This is Dudley Observatory’s Skywatch Line for Friday, January 19 through Sunday, January 21, written by Sam Salem.
On Friday, Sun rises at 7:21am and sets at 4:52pm; the Waxing Crescent Moon rises at 8:50am and sets at 7:30pm.
Mercury, Saturn, Mars and Jupiter are arrayed across the southeast roughly 45 minutes before sunrise. Jupiter, at magnitude –0.9, is the brightest and the highest, sitting a little less than 30 degrees above the horizon. Mars, at 1.3-magnitude, is just five degrees to the left of Jupiter. Saturn, at magnitude 0.5, shines only at five degrees altitude. Mercury, at –0.3 magnitude, sits below and to the left of Saturn by about 5½ degrees. You’ll likely need binoculars to be able to spot it.
On Friday morning, see the first brief double-shadow transit of the new Jupiter apparition. The double transit begins at 4:45am when the shadow cast by Ganymede lands on Jupiter’s disk, joining Europa’s shadow, positioned near the planet’s northwest limb. The show ends ten minutes later when Europa’s shadow egresses. Jupiter’s Great Red Spot will also be visible at that time.
The Milky Way runs vertically up and across the zenith by mid evening. It runs from Canis Major low in the southeast, up between Orion and Gemini, through Auriga and Perseus almost straight overhead, and down through Cassiopeia, Cepheus, and Cygnus to the northwest horizon.
Constellation Auriga, the charioteer, is nearly overhead around 10pm. Capella is the leading light of the pentagon-shaped group. Auriga is home to three open clusters M36, M37, and M38. These stellar clumps are members of the Milky Way Galaxy and relatively nearby. M36 and M37 are around 4,000 light-years distant, while M38 is nearly 6,000 light-years away. Each cluster is a rewarding sight in binoculars or a small telescope if your viewing conditions are good enough. M36 is the most compact member of the trio. In a telescope, M36 displays a spider-like appearance with rows of faint stars radiating from the cluster’s center. To find M36, move west just across an imaginary line from the Auriga stars “El Nath” and “theta Aurigae”. M37 is the most spectacular of the three. Also, it is the most easily found as it lies midway between stars “El Nath” and “theta Aurigae”. Telescope users likely find M37 to be the most rewarding Auriga cluster, as it’s richly packed with stars. M38 is just to the north west of M36.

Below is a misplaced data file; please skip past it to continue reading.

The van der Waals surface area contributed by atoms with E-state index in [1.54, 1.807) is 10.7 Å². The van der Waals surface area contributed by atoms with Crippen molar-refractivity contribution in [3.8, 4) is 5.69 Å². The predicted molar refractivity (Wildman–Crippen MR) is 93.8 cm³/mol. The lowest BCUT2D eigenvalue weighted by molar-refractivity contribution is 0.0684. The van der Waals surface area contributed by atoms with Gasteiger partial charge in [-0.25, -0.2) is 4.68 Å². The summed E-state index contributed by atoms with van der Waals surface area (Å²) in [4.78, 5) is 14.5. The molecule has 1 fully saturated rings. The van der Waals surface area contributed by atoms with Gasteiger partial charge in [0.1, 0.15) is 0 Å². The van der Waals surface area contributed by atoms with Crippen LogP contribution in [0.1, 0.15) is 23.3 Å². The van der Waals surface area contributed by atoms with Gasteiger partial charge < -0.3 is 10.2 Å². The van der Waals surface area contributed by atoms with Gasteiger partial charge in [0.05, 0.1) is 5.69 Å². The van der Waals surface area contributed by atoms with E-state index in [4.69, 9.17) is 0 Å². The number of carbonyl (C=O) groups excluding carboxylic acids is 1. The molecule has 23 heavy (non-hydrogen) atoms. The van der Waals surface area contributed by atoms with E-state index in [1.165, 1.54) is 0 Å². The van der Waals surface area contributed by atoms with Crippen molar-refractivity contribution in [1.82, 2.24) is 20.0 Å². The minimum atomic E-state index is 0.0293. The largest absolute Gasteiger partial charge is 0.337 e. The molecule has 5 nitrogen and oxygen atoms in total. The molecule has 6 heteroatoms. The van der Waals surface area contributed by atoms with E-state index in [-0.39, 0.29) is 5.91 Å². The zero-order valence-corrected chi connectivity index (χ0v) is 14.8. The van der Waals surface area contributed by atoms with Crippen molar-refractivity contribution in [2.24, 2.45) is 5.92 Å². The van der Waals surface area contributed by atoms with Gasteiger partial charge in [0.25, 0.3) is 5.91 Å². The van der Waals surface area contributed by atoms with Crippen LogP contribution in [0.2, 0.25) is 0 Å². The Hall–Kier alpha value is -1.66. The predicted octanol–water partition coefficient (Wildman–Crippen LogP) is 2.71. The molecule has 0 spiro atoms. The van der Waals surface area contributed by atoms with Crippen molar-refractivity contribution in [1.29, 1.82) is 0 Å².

Friday marks the birthday of the German Astronomer Johann Elert Bode. Bode was director at the Berlin Observatory. Born on January 19 1747, Bode was known for his popularization of the Titius-Bode law. In 1766, his compatriot Johann Titius had discovered a curious mathematical relationship in the distances of the planets from the Sun. The mathematical formula suggests that, extending out-ward, each planet would be approximately twice as far from the Sun as the one before it. The hypothesis correctly anticipated the orbits of Ceres, in the asteroid belt, and planet Uranus. However, it failed as a predictor of Neptune’s orbit and has eventually been superseded as a theory of solar system formation.